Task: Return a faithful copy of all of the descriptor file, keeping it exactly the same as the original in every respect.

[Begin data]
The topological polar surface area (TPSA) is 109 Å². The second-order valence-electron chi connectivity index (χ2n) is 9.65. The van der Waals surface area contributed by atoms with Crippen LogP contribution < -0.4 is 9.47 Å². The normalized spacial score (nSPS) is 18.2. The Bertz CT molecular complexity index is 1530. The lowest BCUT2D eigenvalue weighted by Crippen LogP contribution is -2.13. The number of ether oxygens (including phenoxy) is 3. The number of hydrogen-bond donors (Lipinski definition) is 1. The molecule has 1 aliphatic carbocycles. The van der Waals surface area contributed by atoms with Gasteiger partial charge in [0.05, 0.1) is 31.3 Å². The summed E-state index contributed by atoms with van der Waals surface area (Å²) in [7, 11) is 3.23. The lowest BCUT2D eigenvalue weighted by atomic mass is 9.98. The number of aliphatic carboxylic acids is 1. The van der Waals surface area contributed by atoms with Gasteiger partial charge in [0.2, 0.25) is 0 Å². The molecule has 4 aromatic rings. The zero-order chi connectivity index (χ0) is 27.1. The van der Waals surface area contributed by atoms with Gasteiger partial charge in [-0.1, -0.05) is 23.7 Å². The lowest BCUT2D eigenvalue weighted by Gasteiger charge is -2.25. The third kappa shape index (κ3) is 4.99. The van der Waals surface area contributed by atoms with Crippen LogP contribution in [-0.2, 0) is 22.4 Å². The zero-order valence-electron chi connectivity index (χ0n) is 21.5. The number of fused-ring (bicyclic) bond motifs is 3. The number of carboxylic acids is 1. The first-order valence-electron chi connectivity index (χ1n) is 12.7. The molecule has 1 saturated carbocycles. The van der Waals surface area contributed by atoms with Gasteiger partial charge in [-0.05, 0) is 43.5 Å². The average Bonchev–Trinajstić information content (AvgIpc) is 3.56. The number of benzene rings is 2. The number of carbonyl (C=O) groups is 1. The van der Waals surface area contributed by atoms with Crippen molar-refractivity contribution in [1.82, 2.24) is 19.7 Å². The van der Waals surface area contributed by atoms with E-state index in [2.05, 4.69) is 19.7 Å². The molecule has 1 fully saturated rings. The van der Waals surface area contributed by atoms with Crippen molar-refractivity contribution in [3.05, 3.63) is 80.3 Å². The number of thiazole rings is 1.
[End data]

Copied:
The topological polar surface area (TPSA) is 109 Å². The second-order valence-electron chi connectivity index (χ2n) is 9.65. The van der Waals surface area contributed by atoms with Crippen LogP contribution < -0.4 is 9.47 Å². The normalized spacial score (nSPS) is 18.2. The Bertz CT molecular complexity index is 1530. The lowest BCUT2D eigenvalue weighted by Crippen LogP contribution is -2.13. The number of ether oxygens (including phenoxy) is 3. The number of hydrogen-bond donors (Lipinski definition) is 1. The molecule has 1 aliphatic carbocycles. The van der Waals surface area contributed by atoms with Gasteiger partial charge in [0.05, 0.1) is 31.3 Å². The summed E-state index contributed by atoms with van der Waals surface area (Å²) in [7, 11) is 3.23. The lowest BCUT2D eigenvalue weighted by atomic mass is 9.98. The number of aliphatic carboxylic acids is 1. The van der Waals surface area contributed by atoms with Gasteiger partial charge in [0.2, 0.25) is 0 Å². The molecule has 4 aromatic rings. The zero-order chi connectivity index (χ0) is 27.1. The van der Waals surface area contributed by atoms with Gasteiger partial charge in [-0.1, -0.05) is 23.7 Å². The lowest BCUT2D eigenvalue weighted by Gasteiger charge is -2.25. The third kappa shape index (κ3) is 4.99. The van der Waals surface area contributed by atoms with Crippen LogP contribution in [-0.2, 0) is 22.4 Å². The zero-order valence-electron chi connectivity index (χ0n) is 21.5. The number of fused-ring (bicyclic) bond motifs is 3. The number of carboxylic acids is 1. The first-order valence-electron chi connectivity index (χ1n) is 12.7. The molecule has 1 saturated carbocycles. The van der Waals surface area contributed by atoms with Gasteiger partial charge in [-0.05, 0) is 43.5 Å². The average Bonchev–Trinajstić information content (AvgIpc) is 3.56. The number of benzene rings is 2. The number of carbonyl (C=O) groups is 1. The van der Waals surface area contributed by atoms with Crippen molar-refractivity contribution in [1.82, 2.24) is 19.7 Å². The van der Waals surface area contributed by atoms with E-state index in [2.05, 4.69) is 19.7 Å². The molecule has 1 fully saturated rings. The van der Waals surface area contributed by atoms with Crippen molar-refractivity contribution in [3.05, 3.63) is 80.3 Å². The number of thiazole rings is 1.